KLC has come a long way. In 1981, the Dean of UNSW Law, Professor Don Harding, said the centre would be open for only nine months due to a lack of "financial backing to make it permanent".

However, 40 years on and KLC has proved it stood the test of time. The Centre has remained a tangible symbol of the founding ethos of the Faculty and a testament to the ongoing commitment to its values.

The Centre has survived a few funding crises and has continued to thrive as an embedded part of the community legal centre sector and an international leader in clinical legal education.

The creation of KLC in 1981 embodies both a belief in the need to provide access to justice and the importance of showing students the way in which laws operate in reality, and the extent to which they serve disadvantaged communities.

Since its creation, KLC has taken on both big and small cases. Some with a view to systemic change and others that have profoundly influenced the lives of individuals. While the number of clients the Centre saw in its first ten years is a bit hazy, in the past 25 years, the Centre has conservatively helped 50,000 clients across a wide range of legal issues.

The early years of the Centre were a fertile time for test cases in the relatively new area of discrimination law. As the Centre grew and became more connected to the local community, the range of legal cases were many and varied. But all reflected a common purpose to advocate for just outcomes.

This included a ground-breaking pardon for a woman who was convicted of murder for killing her violent and abusive husband. Another example was challenging a complex timeshare that defrauded people.  The Centre's work also included acting for the rights of a prisoner to access a computer for education, class actions for employees who have experienced systemic wage theft and ground-breaking discrimination law matters in areas such as sexual harassment and race discrimination.

As well as strategic litigation, KLC has always kept a firm eye on the legal needs of the community by undertaking substantial work to respond to people experiencing domestic violence, housing instability and overwhelming debt.

In all of these cases, UNSW students have worked side-by-side with KLC and volunteer lawyers. Students are the first point of contact for community members and they work on all aspects of their cases; from the initial client appointments, to drafting letters and court documents. In some cases, KLC students have represented clients in courts and tribunals under the supervision of KLC lawyers.

Alongside this, KLC provides a space for students to think about how their experiences connect to their law degree, how the law works in practice and the realities of ‘justice’. Students also learn more about their skills and aspirations on what their next professional steps will be. KLC staff have continued to foster a centre based on openness with room to admit mistakes and struggles and the need to work together for the benefit of clients and the community.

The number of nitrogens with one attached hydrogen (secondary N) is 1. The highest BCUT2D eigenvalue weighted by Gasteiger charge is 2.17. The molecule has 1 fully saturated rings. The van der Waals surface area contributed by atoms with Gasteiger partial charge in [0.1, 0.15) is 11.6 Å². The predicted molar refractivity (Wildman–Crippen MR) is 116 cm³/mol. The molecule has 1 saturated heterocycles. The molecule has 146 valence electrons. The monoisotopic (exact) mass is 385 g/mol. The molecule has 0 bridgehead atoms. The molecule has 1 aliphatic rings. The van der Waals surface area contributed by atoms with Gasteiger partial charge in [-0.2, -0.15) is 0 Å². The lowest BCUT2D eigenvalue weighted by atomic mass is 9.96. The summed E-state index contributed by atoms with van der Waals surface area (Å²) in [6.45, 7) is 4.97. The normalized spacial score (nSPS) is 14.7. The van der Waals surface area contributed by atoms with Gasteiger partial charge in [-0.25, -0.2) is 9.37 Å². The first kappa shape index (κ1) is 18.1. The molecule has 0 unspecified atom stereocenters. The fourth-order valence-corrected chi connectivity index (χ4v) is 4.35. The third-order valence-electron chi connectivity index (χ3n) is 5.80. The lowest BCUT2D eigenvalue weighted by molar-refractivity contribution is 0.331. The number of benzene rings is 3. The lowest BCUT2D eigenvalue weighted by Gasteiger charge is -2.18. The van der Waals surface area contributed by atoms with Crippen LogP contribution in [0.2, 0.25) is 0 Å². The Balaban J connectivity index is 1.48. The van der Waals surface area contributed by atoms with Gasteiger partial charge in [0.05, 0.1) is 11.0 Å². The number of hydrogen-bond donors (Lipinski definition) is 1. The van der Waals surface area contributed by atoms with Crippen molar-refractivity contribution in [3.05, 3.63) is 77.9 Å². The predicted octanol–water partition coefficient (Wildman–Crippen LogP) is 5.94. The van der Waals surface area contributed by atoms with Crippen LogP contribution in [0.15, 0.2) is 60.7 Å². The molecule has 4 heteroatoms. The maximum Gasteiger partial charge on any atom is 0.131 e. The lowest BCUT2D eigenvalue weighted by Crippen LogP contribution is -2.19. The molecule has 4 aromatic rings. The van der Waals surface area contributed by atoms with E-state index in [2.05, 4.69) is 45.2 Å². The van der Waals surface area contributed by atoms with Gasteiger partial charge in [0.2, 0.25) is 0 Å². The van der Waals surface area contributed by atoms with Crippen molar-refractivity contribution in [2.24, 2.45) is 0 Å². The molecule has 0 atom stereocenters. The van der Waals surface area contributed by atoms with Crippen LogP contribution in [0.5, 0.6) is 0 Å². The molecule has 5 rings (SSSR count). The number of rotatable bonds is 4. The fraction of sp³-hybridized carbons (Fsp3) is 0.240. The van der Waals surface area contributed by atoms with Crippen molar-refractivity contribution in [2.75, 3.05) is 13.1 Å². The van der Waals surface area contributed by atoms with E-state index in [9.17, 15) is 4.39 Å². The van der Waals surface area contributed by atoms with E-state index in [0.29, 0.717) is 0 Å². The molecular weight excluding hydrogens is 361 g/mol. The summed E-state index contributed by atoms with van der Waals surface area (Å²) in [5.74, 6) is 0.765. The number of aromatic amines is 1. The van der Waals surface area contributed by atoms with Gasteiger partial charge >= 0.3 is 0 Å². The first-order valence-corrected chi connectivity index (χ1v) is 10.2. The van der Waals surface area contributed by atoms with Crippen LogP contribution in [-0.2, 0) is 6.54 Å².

KLC has also undoubtedly benefited from the input of UNSW Law & Justice students. Many cases were taken on because a student was outraged by the unfairness or concerned about a crippling legal impact on a client. Students form part of the decision making process at KLC and this has allowed the Centre to remain true to the passionate enthusiasm of its 1981 founders. When students and KLC lawyers have disagreed, this has also provided further opportunity for healthy debate and reflection on the Centre's goals and reason for being.

Over time, the Faculty has expanded the ways in which students engage with the Centre with the ‘KLC experience’ now embedded in core courses and electives for later year students. Today, the Centre has educated thousands of students, many of whom have stayed connected to the Centre throughout their career. When asked about the impact of KLC, students said things that the 1981 founders would be proud to hear:

“It brought the law to life, in the way the classroom never did.”

“KLC was without doubt a life-changing experience, perhaps the only reason I decided to pursue a career in law.”

As KLC was born with the desire to effect social change, longer term law reform and strategic campaigns have also been part of KLC’s lasting impact. This was embodied by KLC’s tenacity to argue for change over sustained periods and the Centre's ability to draw from its client’s experiences and expertise when advocating for change. The Centre has also focused on critical structural issues such as resourcing of access to the justice sector and ensuring appropriate legal supports for women experiencing domestic violence.

Since the 1990s, the Centre has been prolific with more than 250 law reform campaigns. These spanned all aspects of the Centre’s work with a particular focus on discrimination, employment, and gender-based violence. KLC is also active in the international human rights space, leading Australian NGOs and monitoring Australia’s compliance. KLC is a legal centre where a client can raise an issue at an outreach in La Pa or Malabar and later, find its way to the Human Rights Council in Geneva.

It is impossible to outline the full impact of the Centre across 40 years and include the big and small ways in which it has affected lives and changed the ways in which the law works. What remains true to the founding vision is the connection between KLC and the Faculty as a practical statement of values and deep ongoing commitment to social justice and inequality. This remains the Centre's guiding purpose for the new challenges ahead.

Image: A painting of the old KLC building supplied by UNSW student Jesse Xu (@jesse_archistudent)